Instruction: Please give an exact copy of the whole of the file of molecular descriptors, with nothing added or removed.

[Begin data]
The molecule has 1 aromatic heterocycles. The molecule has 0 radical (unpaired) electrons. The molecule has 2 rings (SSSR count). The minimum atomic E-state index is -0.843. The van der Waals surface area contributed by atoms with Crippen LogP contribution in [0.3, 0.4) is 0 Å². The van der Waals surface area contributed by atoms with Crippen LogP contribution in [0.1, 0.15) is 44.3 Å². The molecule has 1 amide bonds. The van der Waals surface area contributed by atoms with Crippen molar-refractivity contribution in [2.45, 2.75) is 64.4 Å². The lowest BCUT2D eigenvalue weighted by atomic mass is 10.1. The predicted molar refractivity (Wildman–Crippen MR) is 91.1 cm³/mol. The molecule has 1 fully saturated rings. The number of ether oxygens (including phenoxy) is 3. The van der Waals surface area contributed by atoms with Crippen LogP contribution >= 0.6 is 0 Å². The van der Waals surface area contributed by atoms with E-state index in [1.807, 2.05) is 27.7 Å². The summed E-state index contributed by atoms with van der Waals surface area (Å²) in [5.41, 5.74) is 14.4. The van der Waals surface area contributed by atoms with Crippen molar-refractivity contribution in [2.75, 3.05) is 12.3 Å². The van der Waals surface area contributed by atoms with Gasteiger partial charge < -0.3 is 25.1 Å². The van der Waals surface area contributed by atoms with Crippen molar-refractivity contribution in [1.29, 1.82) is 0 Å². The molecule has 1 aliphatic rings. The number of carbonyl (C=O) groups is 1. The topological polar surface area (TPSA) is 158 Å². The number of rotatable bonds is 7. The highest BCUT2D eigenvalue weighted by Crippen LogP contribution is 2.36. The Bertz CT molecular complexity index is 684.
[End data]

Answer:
The molecule has 1 aromatic heterocycles. The molecule has 0 radical (unpaired) electrons. The molecule has 2 rings (SSSR count). The minimum atomic E-state index is -0.843. The van der Waals surface area contributed by atoms with Crippen LogP contribution in [0.3, 0.4) is 0 Å². The van der Waals surface area contributed by atoms with Crippen LogP contribution in [0.1, 0.15) is 44.3 Å². The molecule has 1 amide bonds. The van der Waals surface area contributed by atoms with Crippen molar-refractivity contribution in [2.45, 2.75) is 64.4 Å². The lowest BCUT2D eigenvalue weighted by atomic mass is 10.1. The predicted molar refractivity (Wildman–Crippen MR) is 91.1 cm³/mol. The molecule has 1 fully saturated rings. The number of ether oxygens (including phenoxy) is 3. The van der Waals surface area contributed by atoms with Crippen LogP contribution >= 0.6 is 0 Å². The van der Waals surface area contributed by atoms with E-state index in [1.807, 2.05) is 27.7 Å². The summed E-state index contributed by atoms with van der Waals surface area (Å²) in [5.41, 5.74) is 14.4. The van der Waals surface area contributed by atoms with Crippen molar-refractivity contribution in [2.75, 3.05) is 12.3 Å². The van der Waals surface area contributed by atoms with Gasteiger partial charge < -0.3 is 25.1 Å². The van der Waals surface area contributed by atoms with Crippen molar-refractivity contribution in [1.29, 1.82) is 0 Å². The molecule has 1 aliphatic rings. The number of carbonyl (C=O) groups is 1. The topological polar surface area (TPSA) is 158 Å². The number of rotatable bonds is 7. The highest BCUT2D eigenvalue weighted by Crippen LogP contribution is 2.36. The Bertz CT molecular complexity index is 684.